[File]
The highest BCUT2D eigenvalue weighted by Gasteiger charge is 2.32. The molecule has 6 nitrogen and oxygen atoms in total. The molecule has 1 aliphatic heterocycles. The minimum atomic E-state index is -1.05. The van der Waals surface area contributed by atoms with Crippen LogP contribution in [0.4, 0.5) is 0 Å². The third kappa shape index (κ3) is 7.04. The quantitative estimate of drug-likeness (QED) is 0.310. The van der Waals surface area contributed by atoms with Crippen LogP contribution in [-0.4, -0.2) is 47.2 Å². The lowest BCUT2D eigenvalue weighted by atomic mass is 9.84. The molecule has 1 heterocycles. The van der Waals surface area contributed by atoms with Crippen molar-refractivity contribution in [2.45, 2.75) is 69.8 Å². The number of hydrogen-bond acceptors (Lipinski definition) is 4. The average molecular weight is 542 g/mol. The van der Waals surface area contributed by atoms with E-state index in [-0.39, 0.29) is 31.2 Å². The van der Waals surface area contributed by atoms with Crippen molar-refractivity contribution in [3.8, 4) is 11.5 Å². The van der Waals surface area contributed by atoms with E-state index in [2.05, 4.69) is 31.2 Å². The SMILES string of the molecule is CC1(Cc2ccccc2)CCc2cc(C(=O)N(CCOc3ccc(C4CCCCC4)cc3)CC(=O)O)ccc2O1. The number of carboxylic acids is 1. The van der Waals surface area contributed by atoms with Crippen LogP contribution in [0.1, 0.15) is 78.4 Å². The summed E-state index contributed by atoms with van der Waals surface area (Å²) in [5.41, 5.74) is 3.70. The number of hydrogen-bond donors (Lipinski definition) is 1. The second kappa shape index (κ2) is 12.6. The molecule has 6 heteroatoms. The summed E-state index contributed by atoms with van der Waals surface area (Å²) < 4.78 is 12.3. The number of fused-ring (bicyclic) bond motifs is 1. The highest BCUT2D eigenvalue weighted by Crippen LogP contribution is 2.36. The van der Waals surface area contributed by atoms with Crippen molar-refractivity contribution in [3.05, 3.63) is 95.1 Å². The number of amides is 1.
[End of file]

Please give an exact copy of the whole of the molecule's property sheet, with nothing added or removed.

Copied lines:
The highest BCUT2D eigenvalue weighted by Gasteiger charge is 2.32. The molecule has 6 nitrogen and oxygen atoms in total. The molecule has 1 aliphatic heterocycles. The minimum atomic E-state index is -1.05. The van der Waals surface area contributed by atoms with Crippen LogP contribution in [0.4, 0.5) is 0 Å². The third kappa shape index (κ3) is 7.04. The quantitative estimate of drug-likeness (QED) is 0.310. The van der Waals surface area contributed by atoms with Crippen LogP contribution in [-0.4, -0.2) is 47.2 Å². The lowest BCUT2D eigenvalue weighted by atomic mass is 9.84. The molecule has 1 heterocycles. The van der Waals surface area contributed by atoms with Crippen molar-refractivity contribution in [2.45, 2.75) is 69.8 Å². The number of hydrogen-bond acceptors (Lipinski definition) is 4. The average molecular weight is 542 g/mol. The van der Waals surface area contributed by atoms with E-state index in [-0.39, 0.29) is 31.2 Å². The van der Waals surface area contributed by atoms with Crippen molar-refractivity contribution in [3.8, 4) is 11.5 Å². The van der Waals surface area contributed by atoms with E-state index in [2.05, 4.69) is 31.2 Å². The SMILES string of the molecule is CC1(Cc2ccccc2)CCc2cc(C(=O)N(CCOc3ccc(C4CCCCC4)cc3)CC(=O)O)ccc2O1. The number of carboxylic acids is 1. The van der Waals surface area contributed by atoms with Crippen LogP contribution in [0.1, 0.15) is 78.4 Å². The summed E-state index contributed by atoms with van der Waals surface area (Å²) in [5.41, 5.74) is 3.70. The number of hydrogen-bond donors (Lipinski definition) is 1. The second kappa shape index (κ2) is 12.6. The molecule has 6 heteroatoms. The summed E-state index contributed by atoms with van der Waals surface area (Å²) < 4.78 is 12.3. The number of fused-ring (bicyclic) bond motifs is 1. The highest BCUT2D eigenvalue weighted by Crippen LogP contribution is 2.36. The van der Waals surface area contributed by atoms with Crippen molar-refractivity contribution in [3.05, 3.63) is 95.1 Å². The number of amides is 1.